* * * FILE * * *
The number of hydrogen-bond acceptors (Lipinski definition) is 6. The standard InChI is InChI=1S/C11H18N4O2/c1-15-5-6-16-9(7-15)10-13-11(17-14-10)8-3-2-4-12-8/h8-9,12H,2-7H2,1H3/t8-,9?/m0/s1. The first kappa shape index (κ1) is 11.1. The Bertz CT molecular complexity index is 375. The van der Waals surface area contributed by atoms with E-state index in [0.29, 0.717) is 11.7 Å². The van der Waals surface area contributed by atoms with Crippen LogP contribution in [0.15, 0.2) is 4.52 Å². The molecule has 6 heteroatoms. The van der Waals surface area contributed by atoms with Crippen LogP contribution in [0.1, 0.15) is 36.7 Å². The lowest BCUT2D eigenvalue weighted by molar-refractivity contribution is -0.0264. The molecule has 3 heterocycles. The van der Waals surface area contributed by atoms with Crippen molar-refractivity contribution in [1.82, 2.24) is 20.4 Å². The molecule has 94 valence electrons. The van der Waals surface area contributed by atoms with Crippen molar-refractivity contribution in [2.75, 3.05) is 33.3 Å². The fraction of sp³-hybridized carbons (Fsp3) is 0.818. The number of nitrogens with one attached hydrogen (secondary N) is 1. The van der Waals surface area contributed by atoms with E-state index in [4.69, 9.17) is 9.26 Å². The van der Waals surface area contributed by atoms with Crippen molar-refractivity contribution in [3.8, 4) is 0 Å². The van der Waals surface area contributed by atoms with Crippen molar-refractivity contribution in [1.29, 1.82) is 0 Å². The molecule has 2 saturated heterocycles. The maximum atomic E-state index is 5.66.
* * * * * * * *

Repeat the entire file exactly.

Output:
The number of hydrogen-bond acceptors (Lipinski definition) is 6. The standard InChI is InChI=1S/C11H18N4O2/c1-15-5-6-16-9(7-15)10-13-11(17-14-10)8-3-2-4-12-8/h8-9,12H,2-7H2,1H3/t8-,9?/m0/s1. The first kappa shape index (κ1) is 11.1. The Bertz CT molecular complexity index is 375. The van der Waals surface area contributed by atoms with E-state index in [0.29, 0.717) is 11.7 Å². The van der Waals surface area contributed by atoms with Crippen LogP contribution in [0.15, 0.2) is 4.52 Å². The molecule has 6 heteroatoms. The van der Waals surface area contributed by atoms with Crippen LogP contribution in [0.1, 0.15) is 36.7 Å². The lowest BCUT2D eigenvalue weighted by molar-refractivity contribution is -0.0264. The molecule has 3 heterocycles. The van der Waals surface area contributed by atoms with Crippen molar-refractivity contribution in [1.82, 2.24) is 20.4 Å². The molecule has 94 valence electrons. The van der Waals surface area contributed by atoms with Crippen molar-refractivity contribution in [2.75, 3.05) is 33.3 Å². The fraction of sp³-hybridized carbons (Fsp3) is 0.818. The number of nitrogens with one attached hydrogen (secondary N) is 1. The van der Waals surface area contributed by atoms with E-state index in [4.69, 9.17) is 9.26 Å². The van der Waals surface area contributed by atoms with Crippen molar-refractivity contribution in [3.8, 4) is 0 Å². The van der Waals surface area contributed by atoms with Crippen molar-refractivity contribution in [1.29, 1.82) is 0 Å². The molecule has 2 saturated heterocycles. The maximum atomic E-state index is 5.66.